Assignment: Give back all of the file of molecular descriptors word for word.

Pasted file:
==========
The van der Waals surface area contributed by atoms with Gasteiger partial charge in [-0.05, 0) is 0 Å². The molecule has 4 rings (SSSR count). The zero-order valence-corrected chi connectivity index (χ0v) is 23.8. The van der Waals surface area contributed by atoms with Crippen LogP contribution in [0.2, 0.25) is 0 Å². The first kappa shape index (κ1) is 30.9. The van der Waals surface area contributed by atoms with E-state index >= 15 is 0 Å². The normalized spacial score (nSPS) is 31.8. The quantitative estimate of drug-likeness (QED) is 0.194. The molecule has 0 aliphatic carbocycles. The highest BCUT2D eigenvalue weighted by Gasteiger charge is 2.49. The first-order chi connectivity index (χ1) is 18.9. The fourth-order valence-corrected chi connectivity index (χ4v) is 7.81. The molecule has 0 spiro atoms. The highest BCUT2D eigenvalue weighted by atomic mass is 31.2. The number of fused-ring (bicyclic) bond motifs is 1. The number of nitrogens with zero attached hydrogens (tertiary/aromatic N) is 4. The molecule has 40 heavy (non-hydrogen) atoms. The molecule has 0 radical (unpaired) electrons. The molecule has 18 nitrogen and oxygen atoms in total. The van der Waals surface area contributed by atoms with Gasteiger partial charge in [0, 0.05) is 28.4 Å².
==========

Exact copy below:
The van der Waals surface area contributed by atoms with Gasteiger partial charge in [-0.05, 0) is 0 Å². The molecule has 4 rings (SSSR count). The zero-order valence-corrected chi connectivity index (χ0v) is 23.8. The van der Waals surface area contributed by atoms with Crippen LogP contribution in [0.2, 0.25) is 0 Å². The first kappa shape index (κ1) is 30.9. The van der Waals surface area contributed by atoms with E-state index >= 15 is 0 Å². The normalized spacial score (nSPS) is 31.8. The quantitative estimate of drug-likeness (QED) is 0.194. The molecule has 0 aliphatic carbocycles. The highest BCUT2D eigenvalue weighted by Gasteiger charge is 2.49. The first-order chi connectivity index (χ1) is 18.9. The fourth-order valence-corrected chi connectivity index (χ4v) is 7.81. The molecule has 0 spiro atoms. The highest BCUT2D eigenvalue weighted by atomic mass is 31.2. The number of fused-ring (bicyclic) bond motifs is 1. The number of nitrogens with zero attached hydrogens (tertiary/aromatic N) is 4. The molecule has 40 heavy (non-hydrogen) atoms. The molecule has 0 radical (unpaired) electrons. The molecule has 18 nitrogen and oxygen atoms in total. The van der Waals surface area contributed by atoms with Gasteiger partial charge in [0, 0.05) is 28.4 Å².